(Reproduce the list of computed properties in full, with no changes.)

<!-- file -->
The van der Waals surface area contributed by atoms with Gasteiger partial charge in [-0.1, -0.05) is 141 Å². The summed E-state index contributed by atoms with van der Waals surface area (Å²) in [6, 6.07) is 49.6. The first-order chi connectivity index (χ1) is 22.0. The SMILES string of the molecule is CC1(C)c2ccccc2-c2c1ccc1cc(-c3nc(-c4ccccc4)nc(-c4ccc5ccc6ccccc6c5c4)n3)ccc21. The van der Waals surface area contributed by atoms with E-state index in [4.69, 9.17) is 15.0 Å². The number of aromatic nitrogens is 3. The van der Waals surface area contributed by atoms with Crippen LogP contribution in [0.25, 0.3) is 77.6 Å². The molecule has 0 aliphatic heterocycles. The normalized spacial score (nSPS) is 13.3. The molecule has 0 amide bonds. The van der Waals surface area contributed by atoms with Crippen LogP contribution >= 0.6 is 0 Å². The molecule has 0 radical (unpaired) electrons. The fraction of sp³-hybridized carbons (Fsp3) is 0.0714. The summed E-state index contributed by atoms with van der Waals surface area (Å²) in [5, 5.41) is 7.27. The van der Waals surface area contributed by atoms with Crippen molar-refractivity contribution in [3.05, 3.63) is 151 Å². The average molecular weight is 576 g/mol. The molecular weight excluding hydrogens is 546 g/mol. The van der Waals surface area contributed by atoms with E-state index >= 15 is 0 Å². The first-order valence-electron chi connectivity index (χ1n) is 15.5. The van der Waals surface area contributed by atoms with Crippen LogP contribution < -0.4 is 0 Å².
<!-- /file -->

The van der Waals surface area contributed by atoms with Gasteiger partial charge in [-0.1, -0.05) is 141 Å². The summed E-state index contributed by atoms with van der Waals surface area (Å²) in [6, 6.07) is 49.6. The first-order chi connectivity index (χ1) is 22.0. The SMILES string of the molecule is CC1(C)c2ccccc2-c2c1ccc1cc(-c3nc(-c4ccccc4)nc(-c4ccc5ccc6ccccc6c5c4)n3)ccc21. The van der Waals surface area contributed by atoms with E-state index in [4.69, 9.17) is 15.0 Å². The number of aromatic nitrogens is 3. The van der Waals surface area contributed by atoms with Crippen LogP contribution in [0.25, 0.3) is 77.6 Å². The molecule has 0 aliphatic heterocycles. The normalized spacial score (nSPS) is 13.3. The molecule has 0 amide bonds. The van der Waals surface area contributed by atoms with Crippen LogP contribution >= 0.6 is 0 Å². The molecule has 0 radical (unpaired) electrons. The fraction of sp³-hybridized carbons (Fsp3) is 0.0714. The summed E-state index contributed by atoms with van der Waals surface area (Å²) in [5, 5.41) is 7.27. The van der Waals surface area contributed by atoms with Crippen molar-refractivity contribution in [3.05, 3.63) is 151 Å². The average molecular weight is 576 g/mol. The molecular weight excluding hydrogens is 546 g/mol. The van der Waals surface area contributed by atoms with E-state index >= 15 is 0 Å². The first-order valence-electron chi connectivity index (χ1n) is 15.5. The van der Waals surface area contributed by atoms with Crippen LogP contribution < -0.4 is 0 Å².